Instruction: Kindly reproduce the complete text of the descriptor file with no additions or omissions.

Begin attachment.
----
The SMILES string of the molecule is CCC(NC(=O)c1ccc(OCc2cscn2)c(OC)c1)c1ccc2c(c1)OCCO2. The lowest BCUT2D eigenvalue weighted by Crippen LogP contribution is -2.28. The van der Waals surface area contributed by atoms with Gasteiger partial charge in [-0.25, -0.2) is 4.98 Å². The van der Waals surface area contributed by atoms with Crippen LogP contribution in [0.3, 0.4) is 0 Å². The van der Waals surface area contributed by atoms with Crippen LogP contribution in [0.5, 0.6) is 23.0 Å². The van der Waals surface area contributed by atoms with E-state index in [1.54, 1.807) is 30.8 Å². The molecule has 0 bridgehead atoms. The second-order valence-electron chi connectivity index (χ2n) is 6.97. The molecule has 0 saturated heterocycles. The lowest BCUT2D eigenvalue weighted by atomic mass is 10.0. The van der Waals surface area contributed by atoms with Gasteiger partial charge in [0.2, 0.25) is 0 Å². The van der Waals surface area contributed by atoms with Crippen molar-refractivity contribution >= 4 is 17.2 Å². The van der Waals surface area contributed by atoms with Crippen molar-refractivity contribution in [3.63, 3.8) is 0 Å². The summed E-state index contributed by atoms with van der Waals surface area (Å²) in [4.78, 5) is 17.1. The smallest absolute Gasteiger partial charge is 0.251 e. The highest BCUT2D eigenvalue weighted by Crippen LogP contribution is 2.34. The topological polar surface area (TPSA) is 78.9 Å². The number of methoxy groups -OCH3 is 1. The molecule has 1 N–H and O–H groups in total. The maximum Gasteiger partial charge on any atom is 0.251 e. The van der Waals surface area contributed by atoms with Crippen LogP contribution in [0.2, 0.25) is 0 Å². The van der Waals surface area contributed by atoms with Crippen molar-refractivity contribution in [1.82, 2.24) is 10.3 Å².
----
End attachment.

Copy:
The SMILES string of the molecule is CCC(NC(=O)c1ccc(OCc2cscn2)c(OC)c1)c1ccc2c(c1)OCCO2. The lowest BCUT2D eigenvalue weighted by Crippen LogP contribution is -2.28. The van der Waals surface area contributed by atoms with Gasteiger partial charge in [-0.25, -0.2) is 4.98 Å². The van der Waals surface area contributed by atoms with Crippen LogP contribution in [0.3, 0.4) is 0 Å². The van der Waals surface area contributed by atoms with Crippen LogP contribution in [0.5, 0.6) is 23.0 Å². The van der Waals surface area contributed by atoms with E-state index in [1.54, 1.807) is 30.8 Å². The molecule has 0 bridgehead atoms. The second-order valence-electron chi connectivity index (χ2n) is 6.97. The molecule has 0 saturated heterocycles. The lowest BCUT2D eigenvalue weighted by atomic mass is 10.0. The van der Waals surface area contributed by atoms with Gasteiger partial charge in [0.2, 0.25) is 0 Å². The van der Waals surface area contributed by atoms with Crippen molar-refractivity contribution >= 4 is 17.2 Å². The van der Waals surface area contributed by atoms with Crippen molar-refractivity contribution in [3.63, 3.8) is 0 Å². The summed E-state index contributed by atoms with van der Waals surface area (Å²) in [4.78, 5) is 17.1. The smallest absolute Gasteiger partial charge is 0.251 e. The highest BCUT2D eigenvalue weighted by Crippen LogP contribution is 2.34. The topological polar surface area (TPSA) is 78.9 Å². The number of methoxy groups -OCH3 is 1. The molecule has 1 N–H and O–H groups in total. The maximum Gasteiger partial charge on any atom is 0.251 e. The van der Waals surface area contributed by atoms with Crippen LogP contribution in [0.2, 0.25) is 0 Å². The van der Waals surface area contributed by atoms with Crippen molar-refractivity contribution in [1.82, 2.24) is 10.3 Å².